Women who report domestic violence are exposing themselves to arrest under a new NYPD directive that orders cops to run criminal checks on the accused and the accuser, The Post has learned.
The memo by Chief of Detectives Phil Pulaski requires detectives to look at open warrants, complaint histories and even the driving records of both parties.
“You have no choice but to lock them up” if the victims turn out to have warrants, including for minor offenses like unpaid tickets, a police source said.
We’re not entirely certain who thought this up, but definitely count us among the crowd of folks who think this is a terrible idea. We understand that situations like these might seem like excellent opportunities to catch elusive criminals, but giving people any reason to second-guess calling for help in domestic violence situations doesn’t sound like a particularly great idea. Traffic tickets don’t hold the same value as people’s lives. Thoughts?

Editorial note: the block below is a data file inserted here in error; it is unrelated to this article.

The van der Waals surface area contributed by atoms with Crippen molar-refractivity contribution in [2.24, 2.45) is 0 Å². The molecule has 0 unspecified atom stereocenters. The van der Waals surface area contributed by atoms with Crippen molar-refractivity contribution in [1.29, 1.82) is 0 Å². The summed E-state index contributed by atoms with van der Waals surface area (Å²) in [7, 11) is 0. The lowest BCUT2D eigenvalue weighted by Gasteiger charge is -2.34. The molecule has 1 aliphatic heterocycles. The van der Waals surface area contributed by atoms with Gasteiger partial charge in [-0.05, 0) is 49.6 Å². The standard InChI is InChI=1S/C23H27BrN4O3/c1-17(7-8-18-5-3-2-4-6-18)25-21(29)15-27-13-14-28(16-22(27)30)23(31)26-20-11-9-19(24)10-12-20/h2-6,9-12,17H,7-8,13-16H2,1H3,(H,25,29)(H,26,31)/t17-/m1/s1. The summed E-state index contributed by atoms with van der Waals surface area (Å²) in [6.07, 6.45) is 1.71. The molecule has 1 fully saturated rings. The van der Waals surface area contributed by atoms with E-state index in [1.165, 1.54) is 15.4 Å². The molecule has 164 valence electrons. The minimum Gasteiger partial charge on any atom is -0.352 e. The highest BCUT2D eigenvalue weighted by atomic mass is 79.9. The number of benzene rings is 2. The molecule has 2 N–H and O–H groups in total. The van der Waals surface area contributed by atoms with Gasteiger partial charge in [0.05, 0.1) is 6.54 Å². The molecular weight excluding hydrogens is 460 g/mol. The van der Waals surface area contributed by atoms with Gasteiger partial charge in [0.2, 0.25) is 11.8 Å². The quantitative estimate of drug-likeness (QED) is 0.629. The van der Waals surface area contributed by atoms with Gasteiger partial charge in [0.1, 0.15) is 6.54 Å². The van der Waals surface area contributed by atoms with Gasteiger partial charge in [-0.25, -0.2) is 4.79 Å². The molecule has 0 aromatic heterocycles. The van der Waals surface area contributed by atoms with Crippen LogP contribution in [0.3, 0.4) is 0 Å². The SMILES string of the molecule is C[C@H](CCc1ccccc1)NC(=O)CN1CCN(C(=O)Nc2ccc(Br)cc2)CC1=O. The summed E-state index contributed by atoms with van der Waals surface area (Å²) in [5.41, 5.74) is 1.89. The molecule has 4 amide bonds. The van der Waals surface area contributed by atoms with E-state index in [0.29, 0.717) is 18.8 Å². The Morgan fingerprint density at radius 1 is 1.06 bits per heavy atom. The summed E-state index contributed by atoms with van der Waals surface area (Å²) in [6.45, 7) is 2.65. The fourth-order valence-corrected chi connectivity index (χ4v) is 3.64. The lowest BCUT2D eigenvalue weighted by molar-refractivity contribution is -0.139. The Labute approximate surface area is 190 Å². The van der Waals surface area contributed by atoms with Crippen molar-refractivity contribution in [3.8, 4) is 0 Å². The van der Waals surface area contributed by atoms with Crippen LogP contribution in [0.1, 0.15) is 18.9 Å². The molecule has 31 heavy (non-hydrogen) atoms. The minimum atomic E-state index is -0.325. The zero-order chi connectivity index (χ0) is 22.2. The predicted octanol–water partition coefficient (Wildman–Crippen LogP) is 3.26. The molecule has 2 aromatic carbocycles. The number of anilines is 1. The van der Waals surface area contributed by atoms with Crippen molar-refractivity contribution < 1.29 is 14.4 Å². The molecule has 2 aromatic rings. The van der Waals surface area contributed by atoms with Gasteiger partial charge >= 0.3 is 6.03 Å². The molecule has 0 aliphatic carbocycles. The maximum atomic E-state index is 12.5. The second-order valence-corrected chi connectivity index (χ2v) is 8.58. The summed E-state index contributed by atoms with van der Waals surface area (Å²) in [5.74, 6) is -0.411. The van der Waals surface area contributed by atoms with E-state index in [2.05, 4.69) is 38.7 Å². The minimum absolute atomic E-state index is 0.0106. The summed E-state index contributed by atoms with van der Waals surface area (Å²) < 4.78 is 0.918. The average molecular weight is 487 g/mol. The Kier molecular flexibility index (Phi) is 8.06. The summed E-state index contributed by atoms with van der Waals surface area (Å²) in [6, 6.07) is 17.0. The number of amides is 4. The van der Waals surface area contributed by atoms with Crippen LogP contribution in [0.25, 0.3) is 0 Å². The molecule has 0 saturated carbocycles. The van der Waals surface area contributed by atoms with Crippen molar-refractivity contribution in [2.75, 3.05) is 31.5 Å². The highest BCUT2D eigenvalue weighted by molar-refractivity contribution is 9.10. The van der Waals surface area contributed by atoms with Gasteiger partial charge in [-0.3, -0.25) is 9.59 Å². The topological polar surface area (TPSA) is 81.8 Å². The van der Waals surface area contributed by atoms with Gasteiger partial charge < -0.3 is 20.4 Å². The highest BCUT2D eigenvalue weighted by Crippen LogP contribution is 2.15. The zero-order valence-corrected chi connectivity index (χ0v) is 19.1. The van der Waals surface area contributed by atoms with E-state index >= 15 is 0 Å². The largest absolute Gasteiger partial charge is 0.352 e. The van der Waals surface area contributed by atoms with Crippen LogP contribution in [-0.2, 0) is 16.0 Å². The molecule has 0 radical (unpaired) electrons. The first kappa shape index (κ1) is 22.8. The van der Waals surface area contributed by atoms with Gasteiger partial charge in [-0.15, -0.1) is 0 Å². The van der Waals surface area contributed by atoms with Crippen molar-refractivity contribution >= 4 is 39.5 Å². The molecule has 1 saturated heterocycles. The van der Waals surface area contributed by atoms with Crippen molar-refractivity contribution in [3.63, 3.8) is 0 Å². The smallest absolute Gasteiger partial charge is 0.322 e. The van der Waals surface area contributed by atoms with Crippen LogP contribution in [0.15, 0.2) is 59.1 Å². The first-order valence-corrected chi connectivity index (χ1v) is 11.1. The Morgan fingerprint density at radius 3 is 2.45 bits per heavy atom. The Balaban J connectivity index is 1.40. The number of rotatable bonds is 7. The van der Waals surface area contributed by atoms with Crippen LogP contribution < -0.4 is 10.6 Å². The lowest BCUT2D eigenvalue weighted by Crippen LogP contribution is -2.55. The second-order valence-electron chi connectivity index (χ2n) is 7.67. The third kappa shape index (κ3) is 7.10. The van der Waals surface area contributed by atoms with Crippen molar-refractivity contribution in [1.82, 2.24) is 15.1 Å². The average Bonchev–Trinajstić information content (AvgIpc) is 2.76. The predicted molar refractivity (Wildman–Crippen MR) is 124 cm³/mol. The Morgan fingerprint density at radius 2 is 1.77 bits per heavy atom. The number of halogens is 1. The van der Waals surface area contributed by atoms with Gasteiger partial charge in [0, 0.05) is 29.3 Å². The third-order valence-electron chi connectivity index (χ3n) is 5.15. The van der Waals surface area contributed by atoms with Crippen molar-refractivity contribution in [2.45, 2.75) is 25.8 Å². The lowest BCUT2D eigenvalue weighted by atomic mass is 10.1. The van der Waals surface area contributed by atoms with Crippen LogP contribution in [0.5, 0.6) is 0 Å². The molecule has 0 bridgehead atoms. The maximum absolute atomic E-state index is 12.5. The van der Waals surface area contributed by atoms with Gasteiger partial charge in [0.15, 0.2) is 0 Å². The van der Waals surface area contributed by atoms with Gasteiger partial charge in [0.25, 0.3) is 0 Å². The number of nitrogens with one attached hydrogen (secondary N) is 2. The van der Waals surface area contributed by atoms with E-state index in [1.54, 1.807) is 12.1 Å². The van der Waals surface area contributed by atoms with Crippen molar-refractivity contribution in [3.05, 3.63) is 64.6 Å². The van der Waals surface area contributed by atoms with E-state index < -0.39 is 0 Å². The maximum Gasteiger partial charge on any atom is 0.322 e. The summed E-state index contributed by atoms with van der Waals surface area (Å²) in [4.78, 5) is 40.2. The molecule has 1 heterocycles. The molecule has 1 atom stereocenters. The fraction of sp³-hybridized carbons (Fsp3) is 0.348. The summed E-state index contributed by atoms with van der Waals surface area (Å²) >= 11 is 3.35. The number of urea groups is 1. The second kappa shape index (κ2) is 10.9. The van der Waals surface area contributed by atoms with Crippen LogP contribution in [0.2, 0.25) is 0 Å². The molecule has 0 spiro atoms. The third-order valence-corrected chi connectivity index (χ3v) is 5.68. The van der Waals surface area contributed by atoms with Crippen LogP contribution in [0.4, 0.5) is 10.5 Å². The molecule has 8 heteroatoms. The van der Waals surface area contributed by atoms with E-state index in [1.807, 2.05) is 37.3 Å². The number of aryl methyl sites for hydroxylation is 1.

16:01 // 8 months ago
Stock photos are awesome.
12:38 // 8 months ago
A judge invalidated New York City’s ban on large sugary drinks on Monday, one day before it was to go into effect, dealing Mayor Michael R. Bloomberg a major blow.
The decision by Justice Milton A. Tingling Jr. of State Supreme Court in Manhattan blocks the city from putting the rules into effect or enforcing them.
Well, it looks like the first point goes to Starbucks after all. The Bloomberg administration has already announced that it will challenge Judge Tingling’s decision; however, it doesn’t look like the planned 16-ounce restriction will be taking effect on Tuesday after all.
16:14 // 9 months ago